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CHINA / Hong Kong
Untitled Document

The West’s Window Into China

Central, Hong KongThe Special Administrative Region (SAR) of Hong Kong has a population of around 7 million. The SAR is comprised of the island of Hong Kong, the Kowloon Peninsula, the New Territories, which abut China proper, and more than 200 islands, ranging from Lantau Island which is bigger than the island of Hong Kong, to small outcrops in the surrounding seas; the total area is a little over a thousand square kilometers, so it would fit neatly into the city of Los Angeles. Centuries ago, this small parcel of land in the tropics, on the distant margins of the great Chinese empire, was little more than a rocky outcrop. Were it not for the incursions of foreigners, Hong Kong today could be but one of many sleepy fishing villages on the edge of the South China Sea . Instead, first the Mongols and then especially the British, have ensured Hong Kong ’s place in history. For the better part of two centuries it has served as the gateway to China , and to this day remains a looking glass through which westerners can catch a glimpse of China , and Chinese a glimpse of the west.

 

The first, thirteenth-century, irruption was short indeed. At that time the rump of the Southern Song dynasty court had fled south, away from the advancing Mongol armies. Initially they decamped to Silvermine Bay , a part of the old fishing village of Mui Wo , on Lantau Island , before making the Kowloon Peninsula their base. The Southern Song was soon defeated by the Mongols, and Hong Kong ’s first brush with empire-wide politics was forgotten. History, however, was not finished with the settlement. In the early nineteenth-century, around the time of the first Opium War, Hong Kong appeared in a substantial way on the historical horizon. The protagonist was Charles Elliot, the British Superintendent of Trade. In response to British merchants being expelled from Macao , Elliot made the island of Hong Kong their base. The Opium War broke out, the Chinese side soon sued for peace and the island was ceded, in perpetuity to the British according to the terms of the Treaty of Nanking in 1842. The Second Opium War also ended in Chinese defeat, and this time the lower end of the Kowloon Peninsula became British territory. Finally, in 1898, the adjacent lands of the New Territories were leased by Britain for 99 years.

Hong Kong muddled along, sometimes serving as a base for revolutionaries such as Sun Yat-sen. Ironically it was the Communist victory on the mainland in 1949 and UN-backed trade embargo that gave Hong Kong the spur it needed to develop as a capitalist haven with a strong manufacturing base specializing initially in textiles. But you’ll be hard pressed to find all those manufacturing sweat shops these days - manufacturing now accounts for less than 5% of Hong Kong ’s GDP, while the service industry accounts for more than 85%. The entrepreneurial spirit in Hong Kong remains a common thread stringing together the nineteenth-century small business ventures to the early manufacturing enterprises to the present-day service industries. Hong Kong ’s foremost Western commentator, Jan Morris described it thus:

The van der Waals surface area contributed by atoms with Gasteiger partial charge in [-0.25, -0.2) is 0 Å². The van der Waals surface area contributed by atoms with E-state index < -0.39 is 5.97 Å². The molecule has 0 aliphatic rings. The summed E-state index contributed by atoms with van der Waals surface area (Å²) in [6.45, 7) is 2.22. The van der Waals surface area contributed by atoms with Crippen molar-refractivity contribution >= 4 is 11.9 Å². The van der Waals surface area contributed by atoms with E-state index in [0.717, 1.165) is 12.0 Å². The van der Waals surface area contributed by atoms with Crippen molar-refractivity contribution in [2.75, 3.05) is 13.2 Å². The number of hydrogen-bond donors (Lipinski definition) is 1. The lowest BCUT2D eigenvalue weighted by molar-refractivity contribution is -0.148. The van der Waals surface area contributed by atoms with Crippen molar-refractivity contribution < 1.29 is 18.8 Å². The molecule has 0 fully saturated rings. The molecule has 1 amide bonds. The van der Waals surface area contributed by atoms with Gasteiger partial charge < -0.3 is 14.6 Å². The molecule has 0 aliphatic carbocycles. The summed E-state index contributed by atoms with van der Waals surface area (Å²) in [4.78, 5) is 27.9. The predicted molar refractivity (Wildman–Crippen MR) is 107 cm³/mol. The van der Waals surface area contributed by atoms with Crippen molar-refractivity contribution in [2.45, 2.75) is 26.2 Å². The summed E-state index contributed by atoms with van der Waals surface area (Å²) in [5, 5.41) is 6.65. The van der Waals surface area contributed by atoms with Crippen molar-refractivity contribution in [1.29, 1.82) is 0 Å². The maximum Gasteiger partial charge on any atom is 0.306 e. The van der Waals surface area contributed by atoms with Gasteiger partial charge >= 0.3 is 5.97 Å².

"They are opportunists of genius. When communal lavatories were first installed in Hong Kong, Chinese entrepreneurs took to sitting on them for so long that people were obliged to bribe them to come off. When during the plague of 1900 the Government offered two cents for every dead rat delivered to the authorities, there was a brisk flow of imported rodents from the mainland. Marine Department employees posted to the signal station on the otherwise uninhabited Green Island took to breeding goats as a sideline. "(1)

 

The Communist victory also saw many cultural figures arrive in Hong Kong and they augmented the natural cultural growth that accompanied the economic rise of the colony. Perhaps it is the Hong Kong film industry that is best known in the West and Jackie Chan is now a household name; but other figures not known outside Chinese cultural circles also made the move south, including everyone from martial arts masters to calligraphers. This ensured that Hong Kong developed an organic cultural world together with the cosmopolitan profile left by its colonial past. While 95% of the population is listed as being of Chinese descent, one in fourteen people holds a foreign passport. This latter fact is testament to the international character of much of the population, as well as to the flurry of uncertainty that gripped the population before the handover back to mainland Chinese control, when many citizens felt safer having an alternative in case the new regime turned sour.

 

These days Hong Kong is no longer the shopping paradise it once was - though some electronics remain good buys. An interesting spectacle if you’re browsing is to watch the high end sales. Many of the shoppers for brand-name products are the nouveau riche from mainland China - tired of the perpetual concerns over authenticity in China they believe that purchases in Hong Kong are much less likely to be fake. Funnily enough, even the quality of Hong Kong ’s fakes is acknowledged, and street sellers may try to convince you by advertising ’genuine copies’. If you want to spend time on local favourites, then head for the Racetrack at Happy Valley , surrounded by high-rise buildings, and enjoy the night races in the comfort of the Hong Kong Jockey Club.

 

(1).Jan Morris, Hong Kong: Epilogue to an Empire (London: Penguin, 1997), p.180.

 



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